not a stock symbol, but Transcatheter Aortic Valve Replacement. I have been reading up on this lately and without getting into details think it will eventually replace crack the chest traditional open-heart surgery for most heart valve replacements.
MY opinion, not going to argue it. So I looked first at heart valve makers. Edwards Lifescience seems to make the best but there is lots of competition and I like near monopolies.
Anybody out there with a good corporate idea to go along with TAVR growth?
The potential TAM is large, at least half the people who could benefit presently go un-treated and TAVR is being used successfully in people in their 90s.


Edwards is definitely the best short term play (2-3 years). Medtronic is gaining market share as they have an excellent transcatheter valve which is what we use. This is the wave of the future, no doubt. The TAM increases every year because of new indications for use and the aging population (aortic valve disease is generally a disease of the elderly). Someone on these boards was invested in Edwards and we had a similar discussion maybe 6 months ago I think… NPI board I believe it was.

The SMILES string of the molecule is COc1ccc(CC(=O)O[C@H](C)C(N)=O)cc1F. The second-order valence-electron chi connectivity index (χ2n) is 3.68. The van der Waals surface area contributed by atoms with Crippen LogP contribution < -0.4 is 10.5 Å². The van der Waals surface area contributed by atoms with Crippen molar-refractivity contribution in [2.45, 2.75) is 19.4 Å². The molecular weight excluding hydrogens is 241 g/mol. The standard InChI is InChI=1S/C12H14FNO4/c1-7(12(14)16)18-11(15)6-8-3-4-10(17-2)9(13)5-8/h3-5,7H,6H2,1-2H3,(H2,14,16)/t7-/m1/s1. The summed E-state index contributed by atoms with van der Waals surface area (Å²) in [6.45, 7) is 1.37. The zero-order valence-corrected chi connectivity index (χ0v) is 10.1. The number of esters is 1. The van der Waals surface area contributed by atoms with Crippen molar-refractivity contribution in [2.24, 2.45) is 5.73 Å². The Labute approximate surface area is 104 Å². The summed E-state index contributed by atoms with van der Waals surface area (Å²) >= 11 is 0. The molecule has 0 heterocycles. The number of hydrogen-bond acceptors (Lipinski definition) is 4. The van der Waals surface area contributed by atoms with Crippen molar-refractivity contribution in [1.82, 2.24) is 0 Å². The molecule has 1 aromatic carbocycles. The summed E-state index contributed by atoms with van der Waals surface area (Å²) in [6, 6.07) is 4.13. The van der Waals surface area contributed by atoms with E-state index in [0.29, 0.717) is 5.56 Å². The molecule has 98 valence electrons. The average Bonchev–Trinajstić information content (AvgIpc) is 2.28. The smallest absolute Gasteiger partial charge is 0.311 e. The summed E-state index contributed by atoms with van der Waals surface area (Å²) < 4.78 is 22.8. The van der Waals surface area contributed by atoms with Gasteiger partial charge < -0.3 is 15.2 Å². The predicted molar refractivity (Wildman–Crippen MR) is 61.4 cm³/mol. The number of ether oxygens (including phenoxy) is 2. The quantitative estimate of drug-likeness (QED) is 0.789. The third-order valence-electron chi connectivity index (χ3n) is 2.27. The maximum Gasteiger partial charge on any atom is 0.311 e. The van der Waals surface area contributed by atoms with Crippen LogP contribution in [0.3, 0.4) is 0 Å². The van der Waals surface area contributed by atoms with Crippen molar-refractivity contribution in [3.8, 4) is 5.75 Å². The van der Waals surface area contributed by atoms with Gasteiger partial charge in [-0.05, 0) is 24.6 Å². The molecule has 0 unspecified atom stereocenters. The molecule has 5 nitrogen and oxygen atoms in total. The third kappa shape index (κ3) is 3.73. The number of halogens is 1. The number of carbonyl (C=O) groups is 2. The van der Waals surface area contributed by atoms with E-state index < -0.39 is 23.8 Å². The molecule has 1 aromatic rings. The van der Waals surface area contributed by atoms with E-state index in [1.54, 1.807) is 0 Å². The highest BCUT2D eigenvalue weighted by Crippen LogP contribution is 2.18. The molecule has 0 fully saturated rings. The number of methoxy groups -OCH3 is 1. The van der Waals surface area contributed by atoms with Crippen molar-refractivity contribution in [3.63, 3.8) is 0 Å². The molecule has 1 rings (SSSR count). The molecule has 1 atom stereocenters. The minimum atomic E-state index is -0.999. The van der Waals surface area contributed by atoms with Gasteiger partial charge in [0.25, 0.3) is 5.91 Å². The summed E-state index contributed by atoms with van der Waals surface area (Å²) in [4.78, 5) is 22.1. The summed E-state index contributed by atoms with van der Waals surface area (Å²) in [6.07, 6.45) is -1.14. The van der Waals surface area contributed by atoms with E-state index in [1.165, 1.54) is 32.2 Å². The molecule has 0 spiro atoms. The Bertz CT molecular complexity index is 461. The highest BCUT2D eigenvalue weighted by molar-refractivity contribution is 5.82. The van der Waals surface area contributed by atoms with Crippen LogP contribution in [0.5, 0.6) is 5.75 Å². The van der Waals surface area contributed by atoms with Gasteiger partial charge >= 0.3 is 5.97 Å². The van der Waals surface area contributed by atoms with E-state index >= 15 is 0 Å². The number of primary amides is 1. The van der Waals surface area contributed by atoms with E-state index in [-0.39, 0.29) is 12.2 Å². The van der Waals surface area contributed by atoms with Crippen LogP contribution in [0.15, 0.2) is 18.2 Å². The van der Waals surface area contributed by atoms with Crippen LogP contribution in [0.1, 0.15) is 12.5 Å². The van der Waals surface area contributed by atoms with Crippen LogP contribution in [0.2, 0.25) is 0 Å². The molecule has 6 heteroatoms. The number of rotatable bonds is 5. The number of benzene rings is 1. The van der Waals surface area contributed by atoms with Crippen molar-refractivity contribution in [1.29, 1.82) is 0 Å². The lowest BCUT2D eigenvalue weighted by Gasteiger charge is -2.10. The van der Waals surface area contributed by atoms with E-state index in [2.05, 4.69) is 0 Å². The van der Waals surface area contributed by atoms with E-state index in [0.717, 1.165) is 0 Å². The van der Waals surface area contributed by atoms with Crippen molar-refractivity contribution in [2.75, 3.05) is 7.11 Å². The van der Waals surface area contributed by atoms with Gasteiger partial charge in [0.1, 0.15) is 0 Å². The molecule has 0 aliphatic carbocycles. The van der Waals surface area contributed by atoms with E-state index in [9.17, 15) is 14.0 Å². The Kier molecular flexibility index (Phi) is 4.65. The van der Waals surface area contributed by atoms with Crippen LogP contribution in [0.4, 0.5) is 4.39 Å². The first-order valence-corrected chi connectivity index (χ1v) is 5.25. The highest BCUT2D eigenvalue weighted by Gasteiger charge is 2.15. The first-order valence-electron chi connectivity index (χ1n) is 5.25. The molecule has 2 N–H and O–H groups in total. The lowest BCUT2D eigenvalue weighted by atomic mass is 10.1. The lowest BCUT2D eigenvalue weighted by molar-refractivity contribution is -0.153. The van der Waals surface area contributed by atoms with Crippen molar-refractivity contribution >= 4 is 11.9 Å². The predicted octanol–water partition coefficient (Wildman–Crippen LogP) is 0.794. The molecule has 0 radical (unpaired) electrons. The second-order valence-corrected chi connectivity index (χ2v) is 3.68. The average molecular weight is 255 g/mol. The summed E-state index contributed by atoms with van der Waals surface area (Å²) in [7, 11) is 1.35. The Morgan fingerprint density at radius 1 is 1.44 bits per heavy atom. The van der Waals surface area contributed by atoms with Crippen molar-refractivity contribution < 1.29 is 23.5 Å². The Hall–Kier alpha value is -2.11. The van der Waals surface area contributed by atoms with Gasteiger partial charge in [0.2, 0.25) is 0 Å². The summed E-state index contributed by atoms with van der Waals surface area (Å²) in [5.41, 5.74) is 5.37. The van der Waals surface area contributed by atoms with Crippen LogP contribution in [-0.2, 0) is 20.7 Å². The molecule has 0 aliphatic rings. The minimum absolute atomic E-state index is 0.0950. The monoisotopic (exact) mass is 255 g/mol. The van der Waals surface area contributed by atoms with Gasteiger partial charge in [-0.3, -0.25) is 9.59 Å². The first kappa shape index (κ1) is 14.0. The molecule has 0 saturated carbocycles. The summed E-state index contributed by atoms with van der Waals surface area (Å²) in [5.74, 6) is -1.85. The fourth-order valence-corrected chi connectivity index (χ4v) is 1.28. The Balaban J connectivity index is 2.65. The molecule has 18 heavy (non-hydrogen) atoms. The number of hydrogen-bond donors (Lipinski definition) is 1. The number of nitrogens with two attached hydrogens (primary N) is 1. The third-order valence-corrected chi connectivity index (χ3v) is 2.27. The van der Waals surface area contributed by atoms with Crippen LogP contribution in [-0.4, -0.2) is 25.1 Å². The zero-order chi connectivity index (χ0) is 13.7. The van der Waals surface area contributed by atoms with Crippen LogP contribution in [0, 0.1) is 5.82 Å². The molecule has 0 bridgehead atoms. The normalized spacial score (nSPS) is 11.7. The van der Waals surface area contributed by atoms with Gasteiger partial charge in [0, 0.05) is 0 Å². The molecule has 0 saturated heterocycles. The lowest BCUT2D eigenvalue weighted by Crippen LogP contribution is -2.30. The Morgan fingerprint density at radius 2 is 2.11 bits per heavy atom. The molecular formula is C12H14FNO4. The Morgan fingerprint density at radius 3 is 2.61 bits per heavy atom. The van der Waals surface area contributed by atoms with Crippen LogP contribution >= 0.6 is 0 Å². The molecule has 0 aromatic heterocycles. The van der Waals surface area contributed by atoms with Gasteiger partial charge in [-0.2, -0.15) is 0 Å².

TAVR was initially used on those patients thought to be to ill to undergo traditional aortic valve replacement. I agree this is now changing and many more patients will be considered for the technique. I know Medtronic is heavily involved in the field.


I work with a guy who had this about a year ago. He’s had several unfortunately heart issues. I believe he first had a mechanical valve inserted during another heart surgery, that one became infected and was replaced by a tissue valve. Then last year had he to have the tissue one replaced.

The last surgery was TAVR done somewhere in the DC/MD area. I think at GW. He recovered from this one fairly quickly. I’m guessing he is only 50 at most and is in very good shape (i.e., played sports most of his life, not over weight, etc.).

From a non-medical perspective it sounds much preferred over the std process but when I mentioned it to my cardiologist she said (as I think Scott mentioned) it is usually only used on high risk patients.